What is the best age to start breast imaging? How often should patients be screened? Do you even need to worry about mammograms if you do not have a family history of breast cancer? While these questions might seem simple, finding definitive answers is complicated. Even more troublesome is when entirely capable and trustworthy providers are also peddling information that is not informed.
According to ACR President Debra L. Monticciolo, MD, FACR, “Having regular mammograms will cut breast cancer death by at least 40% — likely more — and that is a huge impact on the most common cancer in women and one of the biggest causes of cancer death in women.” With more than 30 years of experience as a breast imager, Monticciolo has seen the grave impact misinformation can have.
According to Monticciolo, misconceptions persist that mammograms are excruciatingly painful, unnecessary, or only important for those with a family history. However, the bottom line remains the same: average-risk women should be getting yearly mammograms starting at age 40 — even earlier for African-American and Ashkenazi women. On top of that, tumors are more aggressive in younger women and early detection can mean the difference between life or death. “There are a lot of naysayers, but mammograms make a big difference,” says Monticciolo. “Early detection leads to better treatment options, less surgery, and better chemotherapy outcomes — something that is not widely understood by patients and their doctors.”
Monticciolo notes that to combat the misinformation, the ACR and the Society of Breast Imaging (SBI) have created the “Talking to Your Patients About Breast Cancer Screening” CME Toolkit — a free resource with customizable materials to help providers identify breast cancer screening and outcomes data, discern actual risks versus benefits, and discuss with patients when to be screened. The toolkit, compiled by a broad group of breast imagers around the country, was designed so that all the information could be digestible and accessible to its audience — both patients and providers. Radiologists are asked to share these materials with their referring providers, on their practice websites, and in their waiting rooms and lobbies. The toolkit will also be promoted directly to referring providers through a digital and social media advertising campaign.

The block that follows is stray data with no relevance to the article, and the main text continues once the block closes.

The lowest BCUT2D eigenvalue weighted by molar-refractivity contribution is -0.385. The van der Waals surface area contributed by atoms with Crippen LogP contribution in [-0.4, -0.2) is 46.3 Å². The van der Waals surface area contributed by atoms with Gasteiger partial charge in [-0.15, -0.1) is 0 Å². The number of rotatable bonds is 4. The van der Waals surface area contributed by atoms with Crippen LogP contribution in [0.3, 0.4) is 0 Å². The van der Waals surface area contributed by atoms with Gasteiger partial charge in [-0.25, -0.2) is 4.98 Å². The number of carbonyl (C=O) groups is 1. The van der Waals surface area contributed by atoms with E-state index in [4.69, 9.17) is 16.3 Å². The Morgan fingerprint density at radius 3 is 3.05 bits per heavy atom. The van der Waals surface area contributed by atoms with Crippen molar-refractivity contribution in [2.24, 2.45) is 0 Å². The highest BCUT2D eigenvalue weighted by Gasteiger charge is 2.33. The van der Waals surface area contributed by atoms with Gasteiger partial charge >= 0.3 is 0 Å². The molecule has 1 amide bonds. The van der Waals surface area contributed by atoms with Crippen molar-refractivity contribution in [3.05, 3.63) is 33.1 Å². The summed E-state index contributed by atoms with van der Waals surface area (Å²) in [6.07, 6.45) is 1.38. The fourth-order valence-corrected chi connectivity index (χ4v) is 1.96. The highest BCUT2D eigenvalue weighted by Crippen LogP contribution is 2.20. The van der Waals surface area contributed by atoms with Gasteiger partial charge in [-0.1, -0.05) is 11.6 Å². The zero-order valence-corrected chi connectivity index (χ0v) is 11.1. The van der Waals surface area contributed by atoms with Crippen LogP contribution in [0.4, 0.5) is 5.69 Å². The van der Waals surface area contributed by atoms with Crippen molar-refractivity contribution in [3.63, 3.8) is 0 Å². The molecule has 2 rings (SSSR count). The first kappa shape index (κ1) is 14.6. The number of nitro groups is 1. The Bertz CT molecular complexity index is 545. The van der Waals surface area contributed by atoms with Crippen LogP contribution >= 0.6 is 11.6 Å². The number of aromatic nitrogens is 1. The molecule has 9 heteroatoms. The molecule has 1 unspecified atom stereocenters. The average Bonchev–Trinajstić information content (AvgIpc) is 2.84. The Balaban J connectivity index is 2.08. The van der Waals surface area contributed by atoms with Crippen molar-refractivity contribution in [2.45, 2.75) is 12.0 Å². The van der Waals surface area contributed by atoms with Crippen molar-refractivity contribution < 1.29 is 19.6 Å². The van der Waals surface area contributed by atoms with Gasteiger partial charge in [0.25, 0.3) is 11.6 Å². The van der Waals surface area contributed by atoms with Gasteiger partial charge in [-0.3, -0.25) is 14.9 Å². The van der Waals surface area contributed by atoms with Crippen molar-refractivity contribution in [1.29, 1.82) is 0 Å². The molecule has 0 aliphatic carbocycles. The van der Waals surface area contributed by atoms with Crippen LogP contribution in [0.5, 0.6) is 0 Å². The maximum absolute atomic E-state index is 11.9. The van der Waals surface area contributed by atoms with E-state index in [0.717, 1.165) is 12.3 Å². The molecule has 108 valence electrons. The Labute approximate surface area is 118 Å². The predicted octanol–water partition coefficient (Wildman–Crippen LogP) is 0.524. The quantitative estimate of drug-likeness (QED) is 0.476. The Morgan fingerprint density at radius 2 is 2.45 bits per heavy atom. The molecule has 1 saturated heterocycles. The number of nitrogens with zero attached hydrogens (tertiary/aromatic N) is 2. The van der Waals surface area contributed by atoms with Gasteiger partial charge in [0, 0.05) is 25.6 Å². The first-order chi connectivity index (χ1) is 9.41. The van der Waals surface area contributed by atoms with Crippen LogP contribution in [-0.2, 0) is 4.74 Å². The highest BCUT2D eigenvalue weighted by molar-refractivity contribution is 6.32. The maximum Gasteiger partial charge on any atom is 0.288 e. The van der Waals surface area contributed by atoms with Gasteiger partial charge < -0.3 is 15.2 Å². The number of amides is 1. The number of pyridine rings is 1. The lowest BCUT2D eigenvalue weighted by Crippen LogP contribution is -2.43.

“Providers may not know what to tell women regarding when and how often to be screened,” says Monticciolo. “We feel if women and their healthcare providers understand the facts, they are going to be better able to make an informed choice and we are confident that regular screenings will be that choice.”
Dana H. Smetherman, MD, MPH, FACR, chair of the ACR Commission on Breast Imaging, agrees. “Over the years, I have encountered not only patients but colleagues in other specialties, particularly in primary care, who do not understand why the ACR and SBI recommend starting mammograms at age 40,” says Smetherman. Smetherman believes that as a result of the new CME Toolkit, the national conversation around mammograms can start to shift in the right direction. “With every woman who is educated and provider that finds a deeper understanding of breast imaging, lives are saved,” she says.
Both Smetherman and Monticciolo believe the toolkit is going to continue evolving — with new information being added and plans to reach out to patient advocacy groups to incorporate their expertise. Their hope is to get the toolkit materials into the hands of medical students and radiologists-in-training to increase their knowledge of breast imaging right from the start.
“We want to make sure that the material and information is out there so that any patient who really wants to understand and make an informed decision is able to do that,” says Smetherman. “The most important thing is for patients to be well-informed and be their own advocates.”